In both of the Application_Error examples above, the request is still redirected to an error page provided by ASP.NET, or a custom error page provided by us. The error page behavior is configurable through the ASP.NET XML configuration system using web.config for the application or machine.config to configure the behavior for the entire server.

Working with Custom Errors

The default settings we find when we view machine.config are:

<customErrors mode="RemoteOnly"/>

The mode attribute has three possible settings:

  • RemoteOnly: When an unhandled exception occurs, local users will see the ASP.NET rich error page, which includes compilation details and accessibility to the full source. However, remote users are shown a different ASP.NET error page that simply lets them know an error occurred. No details are provided. If a custom error page is available, this is shown to remote users.
  • On: The detailed ASP.NET error page is never shown, even to local users. If a custom error page is available, it is always used.
  • Off: The detailed ASP.NET error page is always displayed, even if a custom error page exists.

In addition to the mode settings, there are several other configuration options for the customErrors section of the configuration.

  • defaultRedirect: A custom error page that the client is redirected to when an error occurs. For example, if we create a custom error page named customError.aspx, we can add the following configuration entry in web.config for an ASP.NET application:

    <customErrors mode="On" defaultRedirect="customError.aspx"/>

    Whenever an unhandled exception occurs within our application, the user is redirected to customError.aspx, which provides a user-friendly error message.

  • Special Case: This option provides a special case for the custom error page depending upon the HTTP status code. For example, we may want a custom error page if the request attempts to access a page that doesn't exist (HTTP 404). Here we can make use of another configuration element that can be nested in <customErrors>, <error> :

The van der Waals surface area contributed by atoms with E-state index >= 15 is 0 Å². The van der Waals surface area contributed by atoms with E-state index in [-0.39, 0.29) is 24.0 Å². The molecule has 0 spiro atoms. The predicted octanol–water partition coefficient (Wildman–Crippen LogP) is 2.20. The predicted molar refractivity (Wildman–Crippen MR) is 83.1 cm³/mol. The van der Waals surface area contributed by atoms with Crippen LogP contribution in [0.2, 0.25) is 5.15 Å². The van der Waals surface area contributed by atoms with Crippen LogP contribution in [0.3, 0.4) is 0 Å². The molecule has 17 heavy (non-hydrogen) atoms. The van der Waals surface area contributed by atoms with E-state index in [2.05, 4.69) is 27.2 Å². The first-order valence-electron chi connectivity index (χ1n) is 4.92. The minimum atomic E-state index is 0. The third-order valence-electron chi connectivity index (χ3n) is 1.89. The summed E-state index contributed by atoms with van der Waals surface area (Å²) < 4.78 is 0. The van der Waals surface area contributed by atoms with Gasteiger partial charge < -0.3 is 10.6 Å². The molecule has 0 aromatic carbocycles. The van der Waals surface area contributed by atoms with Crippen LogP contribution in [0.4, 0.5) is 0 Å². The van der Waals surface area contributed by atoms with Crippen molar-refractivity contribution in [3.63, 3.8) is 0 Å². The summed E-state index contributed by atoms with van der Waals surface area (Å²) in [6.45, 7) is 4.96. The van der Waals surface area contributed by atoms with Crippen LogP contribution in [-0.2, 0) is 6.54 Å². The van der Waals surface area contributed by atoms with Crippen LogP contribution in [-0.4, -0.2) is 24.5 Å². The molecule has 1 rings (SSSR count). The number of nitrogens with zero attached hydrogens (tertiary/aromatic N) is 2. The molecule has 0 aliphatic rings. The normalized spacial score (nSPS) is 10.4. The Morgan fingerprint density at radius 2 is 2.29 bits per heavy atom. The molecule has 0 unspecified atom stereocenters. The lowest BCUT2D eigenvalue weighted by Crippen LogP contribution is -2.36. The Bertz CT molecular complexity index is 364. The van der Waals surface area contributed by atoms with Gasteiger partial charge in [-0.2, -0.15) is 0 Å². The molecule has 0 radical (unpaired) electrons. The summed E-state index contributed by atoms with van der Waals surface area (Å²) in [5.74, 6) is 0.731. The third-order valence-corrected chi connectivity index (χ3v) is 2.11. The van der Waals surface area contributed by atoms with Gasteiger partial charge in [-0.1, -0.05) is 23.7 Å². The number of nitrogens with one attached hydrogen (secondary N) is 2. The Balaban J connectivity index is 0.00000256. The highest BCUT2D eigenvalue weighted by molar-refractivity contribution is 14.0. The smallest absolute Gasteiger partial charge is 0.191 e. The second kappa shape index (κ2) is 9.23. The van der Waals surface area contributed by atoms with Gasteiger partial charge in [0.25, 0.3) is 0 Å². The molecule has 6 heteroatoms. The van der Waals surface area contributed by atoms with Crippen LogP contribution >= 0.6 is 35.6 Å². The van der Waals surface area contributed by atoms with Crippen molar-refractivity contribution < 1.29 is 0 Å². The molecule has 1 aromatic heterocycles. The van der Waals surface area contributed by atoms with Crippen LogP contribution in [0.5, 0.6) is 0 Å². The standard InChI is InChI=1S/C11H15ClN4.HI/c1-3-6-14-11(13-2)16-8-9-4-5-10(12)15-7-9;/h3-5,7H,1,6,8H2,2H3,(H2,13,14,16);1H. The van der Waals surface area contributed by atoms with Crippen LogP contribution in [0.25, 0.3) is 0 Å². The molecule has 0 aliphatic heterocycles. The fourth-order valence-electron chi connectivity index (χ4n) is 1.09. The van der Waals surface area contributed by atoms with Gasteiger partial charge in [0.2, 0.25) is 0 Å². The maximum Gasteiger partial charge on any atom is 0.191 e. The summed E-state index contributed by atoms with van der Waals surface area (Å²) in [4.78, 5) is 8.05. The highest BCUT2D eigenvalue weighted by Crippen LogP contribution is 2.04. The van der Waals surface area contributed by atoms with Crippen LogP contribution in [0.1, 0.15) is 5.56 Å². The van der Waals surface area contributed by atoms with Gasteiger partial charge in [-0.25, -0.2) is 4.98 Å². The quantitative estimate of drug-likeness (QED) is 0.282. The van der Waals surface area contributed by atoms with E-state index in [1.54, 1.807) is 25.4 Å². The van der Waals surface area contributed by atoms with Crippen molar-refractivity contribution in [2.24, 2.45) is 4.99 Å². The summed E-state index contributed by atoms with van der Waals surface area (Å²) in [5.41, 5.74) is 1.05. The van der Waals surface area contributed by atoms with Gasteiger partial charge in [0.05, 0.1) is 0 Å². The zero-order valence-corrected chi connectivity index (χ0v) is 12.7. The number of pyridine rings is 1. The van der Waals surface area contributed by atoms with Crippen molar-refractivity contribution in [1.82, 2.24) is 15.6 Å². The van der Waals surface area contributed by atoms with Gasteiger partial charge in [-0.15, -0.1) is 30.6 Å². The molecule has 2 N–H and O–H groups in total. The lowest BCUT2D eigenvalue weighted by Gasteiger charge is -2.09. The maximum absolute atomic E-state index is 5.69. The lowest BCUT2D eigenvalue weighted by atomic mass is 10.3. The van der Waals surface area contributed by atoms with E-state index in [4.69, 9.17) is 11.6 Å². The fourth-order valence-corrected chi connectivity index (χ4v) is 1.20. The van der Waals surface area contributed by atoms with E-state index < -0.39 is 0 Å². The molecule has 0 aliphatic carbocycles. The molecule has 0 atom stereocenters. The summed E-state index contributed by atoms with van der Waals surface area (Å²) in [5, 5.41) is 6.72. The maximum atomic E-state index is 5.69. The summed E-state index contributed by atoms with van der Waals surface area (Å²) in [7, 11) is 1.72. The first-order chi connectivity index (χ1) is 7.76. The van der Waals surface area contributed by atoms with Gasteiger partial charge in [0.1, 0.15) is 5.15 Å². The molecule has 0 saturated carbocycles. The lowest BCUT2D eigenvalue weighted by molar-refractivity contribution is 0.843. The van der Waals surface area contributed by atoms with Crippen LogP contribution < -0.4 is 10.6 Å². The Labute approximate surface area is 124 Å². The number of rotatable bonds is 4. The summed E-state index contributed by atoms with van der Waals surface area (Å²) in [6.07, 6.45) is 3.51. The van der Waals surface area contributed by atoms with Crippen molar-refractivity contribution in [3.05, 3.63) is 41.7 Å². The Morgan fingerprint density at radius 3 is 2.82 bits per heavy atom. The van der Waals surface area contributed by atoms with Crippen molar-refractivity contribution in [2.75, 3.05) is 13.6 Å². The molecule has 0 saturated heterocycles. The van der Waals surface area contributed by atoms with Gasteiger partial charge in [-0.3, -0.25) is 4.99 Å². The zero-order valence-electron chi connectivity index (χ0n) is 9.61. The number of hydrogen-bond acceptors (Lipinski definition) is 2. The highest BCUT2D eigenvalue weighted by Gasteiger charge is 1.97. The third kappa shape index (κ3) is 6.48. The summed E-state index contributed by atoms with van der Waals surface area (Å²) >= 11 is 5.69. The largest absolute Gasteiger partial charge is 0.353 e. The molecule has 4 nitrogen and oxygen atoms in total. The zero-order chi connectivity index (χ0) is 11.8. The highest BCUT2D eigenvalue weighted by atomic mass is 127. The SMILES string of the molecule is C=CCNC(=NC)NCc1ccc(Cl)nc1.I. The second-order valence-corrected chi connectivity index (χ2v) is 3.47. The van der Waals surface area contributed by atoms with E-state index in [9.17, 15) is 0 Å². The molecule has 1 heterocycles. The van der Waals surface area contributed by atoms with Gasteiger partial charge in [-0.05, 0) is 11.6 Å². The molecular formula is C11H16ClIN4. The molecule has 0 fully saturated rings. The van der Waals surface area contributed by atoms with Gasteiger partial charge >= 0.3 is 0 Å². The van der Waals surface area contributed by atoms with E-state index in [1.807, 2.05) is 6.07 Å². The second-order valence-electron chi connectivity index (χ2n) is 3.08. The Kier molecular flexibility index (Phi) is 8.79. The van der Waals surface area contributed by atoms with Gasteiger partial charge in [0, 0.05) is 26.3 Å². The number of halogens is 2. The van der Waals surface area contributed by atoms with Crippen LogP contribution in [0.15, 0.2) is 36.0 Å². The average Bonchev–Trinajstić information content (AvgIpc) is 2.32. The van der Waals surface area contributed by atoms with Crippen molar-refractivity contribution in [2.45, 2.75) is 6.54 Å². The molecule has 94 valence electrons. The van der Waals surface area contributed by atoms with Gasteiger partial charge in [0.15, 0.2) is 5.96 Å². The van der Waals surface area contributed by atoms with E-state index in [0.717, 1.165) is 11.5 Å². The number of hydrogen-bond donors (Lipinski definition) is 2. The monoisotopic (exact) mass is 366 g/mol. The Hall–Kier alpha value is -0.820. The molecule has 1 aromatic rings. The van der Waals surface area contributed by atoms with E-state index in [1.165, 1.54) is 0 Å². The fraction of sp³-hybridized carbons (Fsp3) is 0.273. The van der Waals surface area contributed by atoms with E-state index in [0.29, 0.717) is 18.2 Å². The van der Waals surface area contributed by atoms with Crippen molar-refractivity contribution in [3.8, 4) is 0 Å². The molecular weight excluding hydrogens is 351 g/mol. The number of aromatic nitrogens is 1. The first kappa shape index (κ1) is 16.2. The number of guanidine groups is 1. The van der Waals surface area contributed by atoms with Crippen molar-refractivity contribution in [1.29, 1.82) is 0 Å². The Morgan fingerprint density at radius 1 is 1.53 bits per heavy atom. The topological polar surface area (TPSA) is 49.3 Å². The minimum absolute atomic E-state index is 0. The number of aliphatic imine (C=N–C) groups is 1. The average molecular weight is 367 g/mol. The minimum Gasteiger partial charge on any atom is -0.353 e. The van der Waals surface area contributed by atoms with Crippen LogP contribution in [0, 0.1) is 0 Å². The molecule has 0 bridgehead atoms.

<customErrors mode="On" defaultRedirect="customError.aspx">
      <error statusCode="404" redirect="custom404.aspx"/>

    Now, whenever a request is made for a document that cannot be located, we can send the request to a custom page. Web sites such as take advantage of this feature for a smart 404. For example, in custom404.aspx, they examine the originally requested URL, (that is,, and look for known keywords, such as ie. The custom404.aspx page can then do a look-up in a database or memory resident hash table and provide the user with a list of possible options. For example, a URL like is likely to be returned.


ASP.NET makes dealing with errors easy. We can take advantage of either Page_Error or Application_Error to run code that can log the exception, and we can further customize the error page to which the user is redirected.

Next month, we'll discuss a SOAP extension used to encrypt information within the body of a SOAP message. You can view the sample that we'll discuss at (look for the SOAP encryption sample).

Rob Howard is a program manager for ASP.NET on the .NET Frameworks team. He spends whatever spare time he has either with his family or fly fishing in Eastern Washington.